Friday, November 7, 2014

Tighten, Tighten, Tighten!

I spent last week editing down a submission for Chicken Soup for the Soul. This lead came from a recommendation on the Funds for Writers website. Apparently a lot of people have their first freelance writing sales with this series.

The topic for the prospective book I was aiming for: Hope and Miracles.

I thought I had my story in pretty good shape from an earlier essay submission that didn’t pan out. No rejection via standardized email, just nothing. Not unexpected from a national magazine that would have had thousands of entries.

The website for Chicken Soup for the Soul had guidelines for its submissions: what they should be—what they should not be. The final note: Tighten, Tighten, Tighten!

I began rereading my piece smugly thinking, “This won’t need much tightening. I’ve been over it lots times already.”

My writing style usually involves a rough draft with a great many rounds of rereading, rewriting, taking a break, and then doing it all over again—more times than I care to keep track of.

When I began reviewing my essay, I was initially dismayed with the mistakes I found. So much for my proof reading ability. (I definitely need to develop a better eye—or hire someone.) I kept at it. Every time I would think “This is it. I can’t go any further,” I’d take a break and come back to find more spots where I could make cuts and not hurt anything, even make it clearer, stronger.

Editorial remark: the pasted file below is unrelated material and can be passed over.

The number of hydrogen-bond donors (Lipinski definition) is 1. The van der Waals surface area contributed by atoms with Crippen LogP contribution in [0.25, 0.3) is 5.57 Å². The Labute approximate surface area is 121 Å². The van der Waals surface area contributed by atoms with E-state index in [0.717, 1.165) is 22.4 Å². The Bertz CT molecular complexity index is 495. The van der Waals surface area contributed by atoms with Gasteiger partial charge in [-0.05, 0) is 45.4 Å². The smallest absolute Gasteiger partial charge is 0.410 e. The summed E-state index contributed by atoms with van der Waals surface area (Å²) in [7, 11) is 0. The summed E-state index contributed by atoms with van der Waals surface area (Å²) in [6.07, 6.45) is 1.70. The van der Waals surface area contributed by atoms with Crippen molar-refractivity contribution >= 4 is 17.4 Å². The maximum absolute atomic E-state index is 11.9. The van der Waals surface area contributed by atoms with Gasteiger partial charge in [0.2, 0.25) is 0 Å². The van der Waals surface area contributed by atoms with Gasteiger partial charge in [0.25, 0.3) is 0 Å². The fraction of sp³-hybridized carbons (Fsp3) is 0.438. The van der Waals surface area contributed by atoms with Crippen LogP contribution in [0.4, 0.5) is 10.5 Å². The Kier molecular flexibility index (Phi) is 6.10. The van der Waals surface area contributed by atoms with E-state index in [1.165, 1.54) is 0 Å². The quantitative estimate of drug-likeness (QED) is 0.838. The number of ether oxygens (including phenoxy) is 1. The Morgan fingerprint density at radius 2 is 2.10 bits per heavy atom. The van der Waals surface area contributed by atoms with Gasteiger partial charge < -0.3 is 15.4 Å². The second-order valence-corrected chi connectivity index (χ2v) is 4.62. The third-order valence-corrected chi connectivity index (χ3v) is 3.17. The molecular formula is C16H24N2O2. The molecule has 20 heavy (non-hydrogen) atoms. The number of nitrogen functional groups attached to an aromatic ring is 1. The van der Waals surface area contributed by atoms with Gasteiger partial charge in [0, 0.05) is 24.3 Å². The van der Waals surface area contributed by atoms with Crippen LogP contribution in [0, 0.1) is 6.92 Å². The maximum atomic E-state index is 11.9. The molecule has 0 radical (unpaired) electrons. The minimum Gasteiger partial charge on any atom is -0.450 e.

The editing took my word count from 1125 to 979 over two days. It became a personal contest with each reread: What can I take out? How much fat could there be? Do I really need that?

Stephen King’s book On Writing strongly encourages taking out 20 percent. My trimming took out 146 words for 13 percent.

First to go, those pesky and unneeded adjectives and adverbs: big, quickly, etc. Next, those dangling independent and dependant clauses I have a habit of inserting—not needed. The real prizes—whole sentences. Windfalls to stringent editing.

Tighten, Tighten, Tighten! Probably a good motto for all short stories and flash fiction. However, I’m not going to go overboard for my novel. I need to keep those extra juicy little tidbits of color and drama to make things interesting—at least for now.

I mention this journey because this philosophy of economy, this appeal for brevity runs totally opposite to what’s needed for National Novel Writing Month. The first rule for NaNoWriMo is: turn off your internal editor and write, write, write!
I’m glad I got the editing out of the way last week. Now is the time to write with abandon.

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